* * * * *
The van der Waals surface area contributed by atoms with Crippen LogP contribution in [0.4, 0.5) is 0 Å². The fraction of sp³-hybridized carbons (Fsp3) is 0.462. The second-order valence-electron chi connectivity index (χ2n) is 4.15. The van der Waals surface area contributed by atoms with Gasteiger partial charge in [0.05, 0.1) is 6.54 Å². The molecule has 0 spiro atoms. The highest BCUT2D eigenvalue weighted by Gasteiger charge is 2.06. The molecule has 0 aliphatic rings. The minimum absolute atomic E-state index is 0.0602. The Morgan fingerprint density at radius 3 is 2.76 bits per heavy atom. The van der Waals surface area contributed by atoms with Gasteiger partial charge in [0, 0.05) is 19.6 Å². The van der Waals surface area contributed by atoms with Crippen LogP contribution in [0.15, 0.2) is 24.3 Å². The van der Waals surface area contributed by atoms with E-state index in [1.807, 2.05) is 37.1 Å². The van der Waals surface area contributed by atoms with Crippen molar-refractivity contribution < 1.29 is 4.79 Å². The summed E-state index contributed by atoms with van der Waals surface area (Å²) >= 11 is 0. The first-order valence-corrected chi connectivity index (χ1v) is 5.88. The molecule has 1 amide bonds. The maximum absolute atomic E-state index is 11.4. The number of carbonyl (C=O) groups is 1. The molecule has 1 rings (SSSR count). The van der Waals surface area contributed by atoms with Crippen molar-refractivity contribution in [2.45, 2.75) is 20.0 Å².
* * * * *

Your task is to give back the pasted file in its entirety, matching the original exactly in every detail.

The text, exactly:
The van der Waals surface area contributed by atoms with Crippen LogP contribution in [0.4, 0.5) is 0 Å². The fraction of sp³-hybridized carbons (Fsp3) is 0.462. The second-order valence-electron chi connectivity index (χ2n) is 4.15. The van der Waals surface area contributed by atoms with Gasteiger partial charge in [0.05, 0.1) is 6.54 Å². The molecule has 0 spiro atoms. The highest BCUT2D eigenvalue weighted by Gasteiger charge is 2.06. The molecule has 0 aliphatic rings. The minimum absolute atomic E-state index is 0.0602. The Morgan fingerprint density at radius 3 is 2.76 bits per heavy atom. The van der Waals surface area contributed by atoms with Gasteiger partial charge in [0, 0.05) is 19.6 Å². The van der Waals surface area contributed by atoms with Crippen LogP contribution in [0.15, 0.2) is 24.3 Å². The van der Waals surface area contributed by atoms with E-state index in [1.807, 2.05) is 37.1 Å². The van der Waals surface area contributed by atoms with Crippen molar-refractivity contribution < 1.29 is 4.79 Å². The summed E-state index contributed by atoms with van der Waals surface area (Å²) >= 11 is 0. The first-order valence-corrected chi connectivity index (χ1v) is 5.88. The molecule has 1 amide bonds. The maximum absolute atomic E-state index is 11.4. The number of carbonyl (C=O) groups is 1. The molecule has 1 rings (SSSR count). The van der Waals surface area contributed by atoms with Crippen molar-refractivity contribution in [2.45, 2.75) is 20.0 Å².